This is teamwork beneath blue bird skies in April. Each person in this group is an integral part of what we’ve deemed the best kind of team hiking, the kind where at day’s end you feel like you’ve truly conquered a mountain, and you have. You are exhausted and smelly and proud and maybe even a little relieved after feeling scared once or twice. A few of these folks had never done Tucks before or seen this amazing back country view in person, including our friend Mike Wade who is seated in a mono ski next to my husband Geoff. He wasn’t really sure what he was getting himself into when Geoff made the call Friday night suggesting (as only Geoff can) that he should join us on this adventure. But when Geoff tells you it will be a memorable and powerful moment in your life of sport, how do you say no? You don’t. You say, “OK, Geoff, I’ll meet you in the parking lot. What should I bring?”
The good news is Mike enjoyed the adventure of getting there, even if it physically draining and emotionally overwhelming. He shared, “Going to Tucks was an amazing experience that was highlighted by the size and beauty of the mountain, along with the effort and encouragement from our group and the other people we encountered along the way. Definitely a day I’ll never forget!”
The daughter of good friends and a student at PSU, Samantha aka Mac Bevier, also joined the first-timer’s call, having survived a 6 AM car ride with the Krill family over the river and through the woods. Geoff’s co-coordinator and our organizing neighbor, Matt Nestor, brought his friend Derek Russell along to do some pulling. Geoff also included fellow Loon coaches, Linsey and Russ, along with some of their friends, who are young and fit and ready for outdoor adventure. It’s been tradition over the last few trips that we make friends with a stranger who can’t help himself and just wants to be a part of the upward movement. This year, we thank a super nice guy named Scott from Maine who enthusiastically clipped in to pull Mike up front. Our former neighbor Seth Chandler, a Tucks veteran 30 times over, saved the day helping Mike to navigate the narrow and bumpy Sherbourne Trail down. One of my best friends and fellow Lin-Wood teacher, Rebecca Steeves, whom I hike with all summer long, brought her boyfriend Mike Harrington, who in all his years of hiking in the north woods, had also never been up this side of Washington. Another friend and Lin-Wood teacher, Aaron Loukes, along with 13 year old son Charlie, our son Carver’s personal idol, helped wherever they were needed–whether that was hiking and pulling Geoff, skinning and dragging a rather heavy gear sled with me, or entertaining the three young children traveling with us, who began to lose steam about 2.5 hours in. Charlie was also tasked with staying with Carver as they skied down the Sherbourne Trail, something beyond my level of skill in the mogul field which is back country- snow filled- narrow trail skiing.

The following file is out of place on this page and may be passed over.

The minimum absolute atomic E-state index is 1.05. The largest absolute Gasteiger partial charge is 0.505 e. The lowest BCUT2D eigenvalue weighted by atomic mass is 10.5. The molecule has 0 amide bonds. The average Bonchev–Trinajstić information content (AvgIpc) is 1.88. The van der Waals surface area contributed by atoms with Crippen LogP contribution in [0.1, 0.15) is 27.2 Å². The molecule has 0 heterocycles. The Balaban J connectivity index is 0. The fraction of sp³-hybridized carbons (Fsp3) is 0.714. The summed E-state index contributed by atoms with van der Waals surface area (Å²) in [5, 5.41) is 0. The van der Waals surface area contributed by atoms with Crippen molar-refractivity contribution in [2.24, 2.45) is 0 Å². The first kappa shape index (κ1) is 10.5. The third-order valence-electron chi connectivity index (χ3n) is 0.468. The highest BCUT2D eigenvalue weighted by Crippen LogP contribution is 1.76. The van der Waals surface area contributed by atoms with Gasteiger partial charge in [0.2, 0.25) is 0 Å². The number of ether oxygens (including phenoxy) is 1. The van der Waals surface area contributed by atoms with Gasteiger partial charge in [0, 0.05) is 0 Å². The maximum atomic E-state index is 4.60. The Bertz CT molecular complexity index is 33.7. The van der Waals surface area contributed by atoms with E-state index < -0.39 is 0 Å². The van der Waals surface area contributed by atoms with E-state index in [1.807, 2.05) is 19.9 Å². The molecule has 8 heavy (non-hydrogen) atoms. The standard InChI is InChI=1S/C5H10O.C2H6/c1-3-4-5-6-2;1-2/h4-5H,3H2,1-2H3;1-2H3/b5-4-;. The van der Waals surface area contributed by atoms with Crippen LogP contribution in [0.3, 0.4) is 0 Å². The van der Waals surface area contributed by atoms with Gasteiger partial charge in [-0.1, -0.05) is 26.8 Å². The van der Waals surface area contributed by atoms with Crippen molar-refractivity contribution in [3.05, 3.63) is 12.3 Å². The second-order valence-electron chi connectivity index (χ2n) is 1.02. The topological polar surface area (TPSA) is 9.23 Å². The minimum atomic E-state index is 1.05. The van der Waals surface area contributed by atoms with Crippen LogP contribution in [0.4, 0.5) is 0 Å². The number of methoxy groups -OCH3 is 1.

Geoff believes the team aspect is what sets this kind of outdoor experience apart from others. “The camaraderie is what makes these moments memorable; of course, that journey up together is what also allows me to do what I love best: ski down. I’m proud of Mike for trusting us and for taking the opportunity to climb with this crew of great people.”